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Title: The First White Settler of Fountain County
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A hundred years ago the star of empire was moving westward with great rapidity and the new state of Indiana was being filled with the younger generation of the best families from the eastern states. As word came back from those who had penetrated into the new country telling of the wonderfully fertile soil and the magnificent forests, the plentiful game and the rapidly growing settlements, others were fired with zeal and followed, so that for many years the ox-trains of settlers continued to come. As the tide of settlement had started with the Ohio river it moved slowly but steadily north and west, thus it was that the southern half of the state that was selected first. At the time Indiana was admitted as a state, in 1816, there were 63,897 white inhabitants and not one of them lived in Fountain county; in fact, this county had not been laid out and was still virgin wilderness awaiting the coming of the settler.

I have determined beyond question that the first white man to take up his permanent residence in Fountain, Warren, and Tippecanoe counties was Peter Weaver, whose descendents still live in the vicinity where he settled. His great-great grandaughter, Miss Flora Weaver of West Point, furnished me with much of the following which she had used as a graduation thesis:

Peter Weaver came from Germany to Culpepper county, Virginia, before the war of the Revolution. He married in Virginia and most of his children were born there.

The Weavers were well-to-do, of aristocratic lineage, and brought considerable wealth from the Fatherland. Peter had wealth enough for himself and family to live in comparative luxury and to associate with the first families in that section of old Virginia, He married Martha Walker in Culpepper county. Martha Walker's mother was a sister of Patrick Henry, the orator of Revolutionary frame. Her father was a full-blooded Miami Indian, had a good education and held positions of trust in the Colony of Virginia, by appointment of the Crown. The union of the houses of Walker and Weaver was considered promising for both the contracting families.

Peter Weaver was 6 feet, 4 inches tall and stood head and shoulders above the young men with whom he associated. He weighed 240 pounds, but was not fleshy, had blue eyes and was of a light complexion. His wif, Martha Walker Weaver, was of a dark complexion with dark eyes and showed her Indian descent.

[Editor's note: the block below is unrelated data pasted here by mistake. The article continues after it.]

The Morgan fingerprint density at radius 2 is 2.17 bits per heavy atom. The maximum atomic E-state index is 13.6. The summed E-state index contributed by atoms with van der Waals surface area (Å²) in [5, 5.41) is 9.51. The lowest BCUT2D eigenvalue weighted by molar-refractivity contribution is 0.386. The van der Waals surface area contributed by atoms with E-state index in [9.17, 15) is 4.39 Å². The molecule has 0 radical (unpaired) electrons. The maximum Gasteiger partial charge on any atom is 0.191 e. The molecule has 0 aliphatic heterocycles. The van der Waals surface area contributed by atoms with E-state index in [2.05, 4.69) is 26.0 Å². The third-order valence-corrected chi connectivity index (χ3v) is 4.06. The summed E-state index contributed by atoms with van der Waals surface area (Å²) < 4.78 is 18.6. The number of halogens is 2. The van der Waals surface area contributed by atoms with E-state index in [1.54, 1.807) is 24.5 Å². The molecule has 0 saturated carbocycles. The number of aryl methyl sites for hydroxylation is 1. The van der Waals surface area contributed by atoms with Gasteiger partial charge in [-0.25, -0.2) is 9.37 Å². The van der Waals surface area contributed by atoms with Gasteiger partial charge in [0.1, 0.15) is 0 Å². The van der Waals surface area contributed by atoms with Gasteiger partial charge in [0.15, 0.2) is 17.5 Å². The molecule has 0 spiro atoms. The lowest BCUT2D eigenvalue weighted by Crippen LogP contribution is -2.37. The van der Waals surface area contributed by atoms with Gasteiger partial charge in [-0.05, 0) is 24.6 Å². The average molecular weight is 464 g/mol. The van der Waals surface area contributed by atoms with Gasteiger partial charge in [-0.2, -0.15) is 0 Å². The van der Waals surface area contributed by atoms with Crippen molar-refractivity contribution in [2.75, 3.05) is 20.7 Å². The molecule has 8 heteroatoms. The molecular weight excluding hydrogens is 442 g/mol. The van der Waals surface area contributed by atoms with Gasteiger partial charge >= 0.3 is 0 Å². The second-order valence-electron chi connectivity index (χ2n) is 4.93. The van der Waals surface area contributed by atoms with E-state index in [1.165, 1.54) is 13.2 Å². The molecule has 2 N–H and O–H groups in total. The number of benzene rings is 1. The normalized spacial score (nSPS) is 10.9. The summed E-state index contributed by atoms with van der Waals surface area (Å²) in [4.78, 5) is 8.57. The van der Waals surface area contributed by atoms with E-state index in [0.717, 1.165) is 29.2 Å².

In 1806 they sold their property in Virginia and moved to Wayne county, Indiana, in 1807, settling 3 miles south of Richmond. He was one of the wealthiest men in his community and had a good and well improved farm.

While in Virginia he had formed the acquaintance of William Henry Harrison and perhaps Harrison had something to do with his coming to Indiana.

In September, 1809, when Gov. Harrison left Vincennes for the Council House at Ft. Wayne to meet the Indians he traveled eastward to the western border of Deaborn county and from there he went to the home of Peter Weaver in Wayne coutny, arriving in the afternoon and staying all night. On this trip Gov. Harrison, afterwards president, gave to Patrick Weaver, the son of Peter Weaver, the first money he had ever owned, which was a silver 50 cent piece. Harrison arrived at Ft. Wayne September 15, 1809. After the battle of Tippecanoe, in November, 1811, Gov. Harrison again stayed over night with Peter Weaver in Wayne county and gave him an account of the march up the Wabash and the battle. Being naturally of an adventurous disposition, Peter Weaver became much interested in the Wabash Valley and the Tippecanoe battlefield.

He was a good shot and liked to hunt and when Gen. Samuel Hopkins began to raise an army of 1250 soldiers to march up the Wabash river to The Prophets Town, (Tippecanoe), Peter Weaver joined an expedition and was first lieutenant in Capt. Washburn's company of spies and sharpshooters. He went immediately to Vincennes and from there he marched with the Hopkin's army, in November, 1812, to The Prophet's Town. He was so delighted with the Wea plains that he decided if ever an opportunity presented itself, he would make his home on this beautiful prairie.